I had promised my wife that I would check out whether Trim's work wear store was still in one of the out-buildings at Marion Shopping Centre (it isn't), and then whether Ray's Outdoors on Marion Road had work boots her size (they do). So I didn't have a very direct route.
I only got a mile or so before the bakfiets started having monumental rolling resistance. I've experienced this before, the culprit being the back wheel not being seated straight. There is supposed to be a washer+bolt thing that acts as a tensioner to stop the axle slipping. I have had them move in the past causing the same problem, so had a good idea what was going on. A quick look revealed that it it hadn't just moved, but had sheared right off. Almost all of the ring was gone, leaving just a bit of a stump:
So I spent the next couple of minutes adjusting the wheel to straight (I carry a shifter in the bike for such emergencies), and then on the phone to Dutch Cargo Bikes to see if they had spares in stock, since I knew that without the tensioner the wheel would shift back out of alignment if I pedalled too hard.
I then pedalled off to Rays Outdoors where I spent a few minutes checking out the steel-cap boot options, before heading up to Flinders, where I bumped into said parent, who had just parked her car and was walking to the building.
As I understood her, she had driven straight from the school to the hospital, found a park, and was almost there no faster than I had ridden to work, stopped to make running repairs, gone shoe shopping, and pedalled quite gently so as not to put my back wheel out of alignment.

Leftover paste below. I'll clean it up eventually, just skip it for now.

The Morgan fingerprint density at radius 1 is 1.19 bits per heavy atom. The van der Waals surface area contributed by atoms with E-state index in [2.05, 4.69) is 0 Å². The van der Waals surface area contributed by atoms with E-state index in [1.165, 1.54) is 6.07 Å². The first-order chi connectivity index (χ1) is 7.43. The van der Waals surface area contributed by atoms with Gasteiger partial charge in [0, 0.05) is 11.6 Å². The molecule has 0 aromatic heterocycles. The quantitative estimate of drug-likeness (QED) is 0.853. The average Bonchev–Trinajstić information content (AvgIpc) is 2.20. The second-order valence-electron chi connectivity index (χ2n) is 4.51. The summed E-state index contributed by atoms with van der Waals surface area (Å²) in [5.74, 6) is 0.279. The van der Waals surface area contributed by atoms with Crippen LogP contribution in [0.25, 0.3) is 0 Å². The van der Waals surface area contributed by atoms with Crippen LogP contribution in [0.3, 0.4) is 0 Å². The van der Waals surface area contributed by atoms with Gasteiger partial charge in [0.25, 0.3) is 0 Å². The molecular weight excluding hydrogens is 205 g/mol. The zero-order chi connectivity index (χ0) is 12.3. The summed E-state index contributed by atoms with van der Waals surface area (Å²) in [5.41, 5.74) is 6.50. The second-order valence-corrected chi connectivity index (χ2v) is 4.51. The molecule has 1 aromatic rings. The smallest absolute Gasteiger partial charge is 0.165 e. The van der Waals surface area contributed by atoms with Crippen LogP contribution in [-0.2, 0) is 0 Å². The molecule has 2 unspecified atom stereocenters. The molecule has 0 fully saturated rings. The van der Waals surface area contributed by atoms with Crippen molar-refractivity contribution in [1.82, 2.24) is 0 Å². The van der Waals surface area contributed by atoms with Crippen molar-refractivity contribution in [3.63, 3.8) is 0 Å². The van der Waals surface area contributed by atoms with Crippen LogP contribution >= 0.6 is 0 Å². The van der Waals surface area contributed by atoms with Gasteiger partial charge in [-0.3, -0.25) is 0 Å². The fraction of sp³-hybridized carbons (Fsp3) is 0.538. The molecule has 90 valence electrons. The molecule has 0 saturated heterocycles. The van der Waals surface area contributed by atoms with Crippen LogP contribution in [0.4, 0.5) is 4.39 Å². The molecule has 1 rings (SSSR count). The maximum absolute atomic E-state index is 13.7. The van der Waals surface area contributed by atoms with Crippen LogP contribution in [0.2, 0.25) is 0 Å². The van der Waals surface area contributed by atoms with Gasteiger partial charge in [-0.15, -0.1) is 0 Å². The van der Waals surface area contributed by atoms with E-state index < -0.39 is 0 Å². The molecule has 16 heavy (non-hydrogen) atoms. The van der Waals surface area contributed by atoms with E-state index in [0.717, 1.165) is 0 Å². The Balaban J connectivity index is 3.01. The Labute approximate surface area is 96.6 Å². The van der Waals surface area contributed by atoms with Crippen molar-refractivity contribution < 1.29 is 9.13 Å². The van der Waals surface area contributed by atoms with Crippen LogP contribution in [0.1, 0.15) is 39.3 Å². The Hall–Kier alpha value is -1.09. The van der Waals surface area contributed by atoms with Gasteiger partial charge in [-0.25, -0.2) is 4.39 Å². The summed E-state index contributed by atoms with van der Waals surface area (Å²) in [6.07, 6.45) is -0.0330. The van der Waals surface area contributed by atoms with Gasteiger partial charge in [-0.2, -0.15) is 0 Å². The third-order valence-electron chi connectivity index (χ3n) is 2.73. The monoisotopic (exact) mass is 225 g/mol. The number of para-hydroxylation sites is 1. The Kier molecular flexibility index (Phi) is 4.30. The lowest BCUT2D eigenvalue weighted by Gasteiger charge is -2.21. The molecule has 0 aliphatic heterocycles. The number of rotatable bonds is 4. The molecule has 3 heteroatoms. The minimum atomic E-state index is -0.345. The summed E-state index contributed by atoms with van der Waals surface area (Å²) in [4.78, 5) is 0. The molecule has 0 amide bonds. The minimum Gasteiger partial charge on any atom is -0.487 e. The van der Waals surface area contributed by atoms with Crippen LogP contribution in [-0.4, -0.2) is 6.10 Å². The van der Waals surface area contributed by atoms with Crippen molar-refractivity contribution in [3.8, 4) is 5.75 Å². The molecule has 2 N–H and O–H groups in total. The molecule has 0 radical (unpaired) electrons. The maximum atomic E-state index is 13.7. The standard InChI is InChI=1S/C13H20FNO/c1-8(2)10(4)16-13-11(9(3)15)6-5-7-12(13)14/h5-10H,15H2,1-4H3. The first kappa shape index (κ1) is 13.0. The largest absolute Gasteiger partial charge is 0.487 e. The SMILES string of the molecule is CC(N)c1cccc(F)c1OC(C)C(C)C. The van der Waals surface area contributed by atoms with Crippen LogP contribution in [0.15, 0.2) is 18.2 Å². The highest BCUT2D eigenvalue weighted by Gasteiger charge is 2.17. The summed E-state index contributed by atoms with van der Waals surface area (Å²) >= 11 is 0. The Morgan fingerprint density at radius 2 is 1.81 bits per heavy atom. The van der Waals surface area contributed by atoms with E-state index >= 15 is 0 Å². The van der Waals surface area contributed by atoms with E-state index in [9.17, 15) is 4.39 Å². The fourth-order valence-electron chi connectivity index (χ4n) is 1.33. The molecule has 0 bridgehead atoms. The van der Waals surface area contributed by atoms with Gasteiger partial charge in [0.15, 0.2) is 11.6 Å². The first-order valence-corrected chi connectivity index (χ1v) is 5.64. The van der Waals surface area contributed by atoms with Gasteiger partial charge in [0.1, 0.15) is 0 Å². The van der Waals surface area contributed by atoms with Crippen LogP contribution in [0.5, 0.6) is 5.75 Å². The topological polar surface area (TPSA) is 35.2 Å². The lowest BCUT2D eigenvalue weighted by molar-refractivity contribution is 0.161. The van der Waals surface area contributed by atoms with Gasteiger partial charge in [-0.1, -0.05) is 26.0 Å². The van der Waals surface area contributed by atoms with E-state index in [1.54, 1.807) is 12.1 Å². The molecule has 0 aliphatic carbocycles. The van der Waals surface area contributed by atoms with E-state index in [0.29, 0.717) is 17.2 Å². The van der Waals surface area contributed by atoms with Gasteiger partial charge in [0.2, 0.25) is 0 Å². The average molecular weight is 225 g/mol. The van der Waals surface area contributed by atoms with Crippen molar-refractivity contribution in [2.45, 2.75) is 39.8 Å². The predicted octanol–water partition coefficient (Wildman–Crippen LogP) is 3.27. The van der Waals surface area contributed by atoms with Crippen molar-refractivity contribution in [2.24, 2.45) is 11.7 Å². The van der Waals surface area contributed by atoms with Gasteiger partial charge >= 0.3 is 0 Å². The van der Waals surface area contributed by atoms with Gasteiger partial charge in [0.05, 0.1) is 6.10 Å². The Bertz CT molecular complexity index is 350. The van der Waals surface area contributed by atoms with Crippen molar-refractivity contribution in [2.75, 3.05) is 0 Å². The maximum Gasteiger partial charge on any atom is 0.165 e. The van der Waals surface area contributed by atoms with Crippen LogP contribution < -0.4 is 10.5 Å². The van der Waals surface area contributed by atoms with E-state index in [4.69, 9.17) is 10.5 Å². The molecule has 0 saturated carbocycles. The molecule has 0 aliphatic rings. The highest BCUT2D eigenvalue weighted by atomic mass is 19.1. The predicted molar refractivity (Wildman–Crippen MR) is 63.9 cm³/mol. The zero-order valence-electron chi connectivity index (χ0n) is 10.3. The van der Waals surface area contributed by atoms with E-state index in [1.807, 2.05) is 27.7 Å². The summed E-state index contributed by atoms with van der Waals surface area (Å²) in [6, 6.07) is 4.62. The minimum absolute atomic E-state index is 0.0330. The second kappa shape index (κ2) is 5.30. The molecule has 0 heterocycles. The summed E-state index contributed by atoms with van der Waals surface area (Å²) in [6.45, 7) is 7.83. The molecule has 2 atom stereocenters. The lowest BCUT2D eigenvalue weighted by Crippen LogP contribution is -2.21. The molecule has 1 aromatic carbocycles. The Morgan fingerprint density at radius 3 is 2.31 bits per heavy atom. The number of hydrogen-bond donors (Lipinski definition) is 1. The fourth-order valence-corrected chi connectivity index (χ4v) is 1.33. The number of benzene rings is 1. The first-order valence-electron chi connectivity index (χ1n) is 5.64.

For me this was one of those episodes that confirmed what I already knew: getting around by car in peak hour is now slower than by cargo bike, especially when you factor in the parking hassles.
After all that, I still had to fix the chain tensioner. Fortunately, the bakfiets includes a tensioner on both sides of the wheel, even though the one on the chain side is the only important one. So I used a ratchet strap to winch up the back wheel off the ground, popped the back wheel out, move the tensioner to the other side, adjusted it, and put it all back together.
The whole job took about 1/2 an hour. I also adjusted the tension on the rear brake cable which had got a bit stretched over time.
I had intended to take more pictures during the process, but my hands were a bit too greasy to work the phone. One day I will do one of these jobs with the GoPro camera strapped on. Meanwhile, for more detailed info on how to do this sort of thing, I have another blog post where I did take a pile of pictures when changing the rear-wheel of the backfiets.
|My make-shift winch.|
|You only need about 5cm of clearance to do this easily.|
|Chain cover off, and the chain tensioner conspicuously missing.|